Posting of profs’ salaries online draws scrutiny

Florida professors earn an average of $80,000 annually.

Are university professors paid too much in Florida? The salaries that Gov. Rick Scott posted online days ago have spurred debates across the state about whether these educators are worth what they make—and Scott’s move also has come under fire from those who say the information is presented without additional context that can help clarify the debate.

Faculty leaders stress that professors in Florida’s public universities earn less than their peers in many other states. Universities must offer competitive salaries, they insist, if the state is to attract talented faculty needed to educate tomorrow’s work force.

The average salaries of full-time professors at public universities in Florida offering bachelor’s, master’s, and doctoral degrees fall about $6,000 below the national average, said John W. Curtis, director of research and public policy with the American Association of University Professors.…Read More

Study finds smallest increase in faculty pay in 50 years

The New York Times reports that academic pay has been squeezed by the recession, according to the annual salary survey by the American Association of University Professors. Over all, salaries for this academic year are 1.2 percent higher than last year, the smallest increase recorded in the survey’s 50 years—and well below the 2.7-percent inflation rate from December 2008 to December 2009. The survey found that average salary levels actually decreased this academic year at a third of colleges and universities, compared with 9 percent that reported lower average salaries in the previous two surveys. Private and church-related universities reported shrinking average salaries more often than public institutions. And the academic pay situation may be even worse than the survey indicates, according to John Curtis, the association’s director of research and policy. “A lot of faculty are losing ground, and the data probably underestimate the seriousness of the problems with faculty salary this year, because we’re only looking at full-time faculty and, as we’ve seen for several years, there’s an increasing number of part-time faculty, who are not included,” Curtis said. Given the widespread distress about high college costs, shrinking state support for public universities, and plummeting endowment values at private universities, some experts said this year’s small faculty salary gains were not unexpected…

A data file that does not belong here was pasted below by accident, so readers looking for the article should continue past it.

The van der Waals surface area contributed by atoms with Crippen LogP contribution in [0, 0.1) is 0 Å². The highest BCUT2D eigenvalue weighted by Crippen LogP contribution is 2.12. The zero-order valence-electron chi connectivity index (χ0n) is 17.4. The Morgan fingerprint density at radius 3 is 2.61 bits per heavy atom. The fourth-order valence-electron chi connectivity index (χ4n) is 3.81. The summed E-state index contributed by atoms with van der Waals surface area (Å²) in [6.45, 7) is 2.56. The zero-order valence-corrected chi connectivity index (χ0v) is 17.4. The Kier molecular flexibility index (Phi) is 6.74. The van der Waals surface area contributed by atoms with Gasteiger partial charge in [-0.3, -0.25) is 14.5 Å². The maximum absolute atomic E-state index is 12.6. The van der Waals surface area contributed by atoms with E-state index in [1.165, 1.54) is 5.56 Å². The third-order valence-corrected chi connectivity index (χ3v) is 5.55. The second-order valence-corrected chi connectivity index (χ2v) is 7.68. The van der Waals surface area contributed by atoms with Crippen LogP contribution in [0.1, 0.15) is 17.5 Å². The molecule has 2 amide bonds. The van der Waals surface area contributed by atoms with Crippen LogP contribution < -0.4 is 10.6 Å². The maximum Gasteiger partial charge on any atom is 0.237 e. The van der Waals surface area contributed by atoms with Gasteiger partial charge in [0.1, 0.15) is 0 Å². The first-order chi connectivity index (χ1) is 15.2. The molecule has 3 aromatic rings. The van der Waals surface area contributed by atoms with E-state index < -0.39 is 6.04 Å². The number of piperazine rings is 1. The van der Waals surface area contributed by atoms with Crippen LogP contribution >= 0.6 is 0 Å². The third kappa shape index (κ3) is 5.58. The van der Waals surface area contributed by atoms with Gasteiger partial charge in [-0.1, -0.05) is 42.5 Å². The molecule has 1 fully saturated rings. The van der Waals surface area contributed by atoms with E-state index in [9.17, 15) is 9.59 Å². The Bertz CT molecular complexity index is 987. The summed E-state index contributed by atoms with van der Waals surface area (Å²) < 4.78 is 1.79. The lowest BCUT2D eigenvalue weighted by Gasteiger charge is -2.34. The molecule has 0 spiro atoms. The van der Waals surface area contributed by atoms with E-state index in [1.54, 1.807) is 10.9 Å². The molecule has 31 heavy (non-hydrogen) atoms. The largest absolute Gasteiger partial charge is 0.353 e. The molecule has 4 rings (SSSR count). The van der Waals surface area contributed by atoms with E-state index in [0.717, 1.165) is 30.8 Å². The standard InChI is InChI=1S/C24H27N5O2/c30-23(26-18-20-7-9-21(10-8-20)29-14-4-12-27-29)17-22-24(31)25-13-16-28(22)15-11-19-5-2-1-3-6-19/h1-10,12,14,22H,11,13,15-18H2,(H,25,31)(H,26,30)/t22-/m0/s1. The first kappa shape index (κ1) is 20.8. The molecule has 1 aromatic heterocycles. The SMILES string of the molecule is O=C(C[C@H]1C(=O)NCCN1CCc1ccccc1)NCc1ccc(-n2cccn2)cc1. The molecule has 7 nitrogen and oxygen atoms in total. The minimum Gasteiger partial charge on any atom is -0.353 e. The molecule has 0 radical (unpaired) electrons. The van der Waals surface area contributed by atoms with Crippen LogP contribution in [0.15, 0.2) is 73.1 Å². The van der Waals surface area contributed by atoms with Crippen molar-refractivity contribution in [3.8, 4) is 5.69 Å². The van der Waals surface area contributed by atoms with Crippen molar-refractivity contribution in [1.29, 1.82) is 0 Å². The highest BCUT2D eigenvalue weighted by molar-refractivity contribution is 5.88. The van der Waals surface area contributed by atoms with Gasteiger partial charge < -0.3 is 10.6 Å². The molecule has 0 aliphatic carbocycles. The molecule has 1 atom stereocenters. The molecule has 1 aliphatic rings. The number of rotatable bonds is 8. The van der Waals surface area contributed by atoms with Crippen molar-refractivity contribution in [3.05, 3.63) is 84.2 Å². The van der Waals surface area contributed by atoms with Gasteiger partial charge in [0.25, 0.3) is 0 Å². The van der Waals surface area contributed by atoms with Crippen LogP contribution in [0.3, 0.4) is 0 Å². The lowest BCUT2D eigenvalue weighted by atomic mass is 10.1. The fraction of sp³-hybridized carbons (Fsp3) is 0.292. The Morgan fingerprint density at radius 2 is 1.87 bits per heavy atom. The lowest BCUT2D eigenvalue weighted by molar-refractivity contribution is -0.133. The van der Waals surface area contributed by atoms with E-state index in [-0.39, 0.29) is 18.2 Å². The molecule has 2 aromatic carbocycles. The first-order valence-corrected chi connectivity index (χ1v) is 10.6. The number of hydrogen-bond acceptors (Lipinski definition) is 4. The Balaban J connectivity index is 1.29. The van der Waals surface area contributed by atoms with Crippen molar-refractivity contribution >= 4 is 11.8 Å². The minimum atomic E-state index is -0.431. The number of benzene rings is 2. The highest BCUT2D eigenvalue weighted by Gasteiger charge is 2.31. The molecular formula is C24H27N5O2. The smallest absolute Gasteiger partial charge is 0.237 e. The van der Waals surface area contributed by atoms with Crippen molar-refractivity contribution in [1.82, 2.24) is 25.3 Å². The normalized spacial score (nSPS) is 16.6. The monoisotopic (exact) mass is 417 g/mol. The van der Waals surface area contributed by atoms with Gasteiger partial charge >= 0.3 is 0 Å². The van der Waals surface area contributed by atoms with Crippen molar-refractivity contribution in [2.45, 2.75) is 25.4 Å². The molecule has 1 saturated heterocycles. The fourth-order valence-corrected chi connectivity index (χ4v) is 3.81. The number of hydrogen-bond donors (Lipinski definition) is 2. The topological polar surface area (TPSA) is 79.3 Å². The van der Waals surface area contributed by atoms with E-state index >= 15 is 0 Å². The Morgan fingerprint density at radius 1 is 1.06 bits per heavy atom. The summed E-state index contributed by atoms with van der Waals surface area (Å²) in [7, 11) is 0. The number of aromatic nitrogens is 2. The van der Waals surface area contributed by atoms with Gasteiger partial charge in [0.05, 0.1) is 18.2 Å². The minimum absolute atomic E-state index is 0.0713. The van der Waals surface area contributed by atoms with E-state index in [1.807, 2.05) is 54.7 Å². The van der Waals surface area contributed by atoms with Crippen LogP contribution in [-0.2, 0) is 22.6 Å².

Click here for the full story

…Read More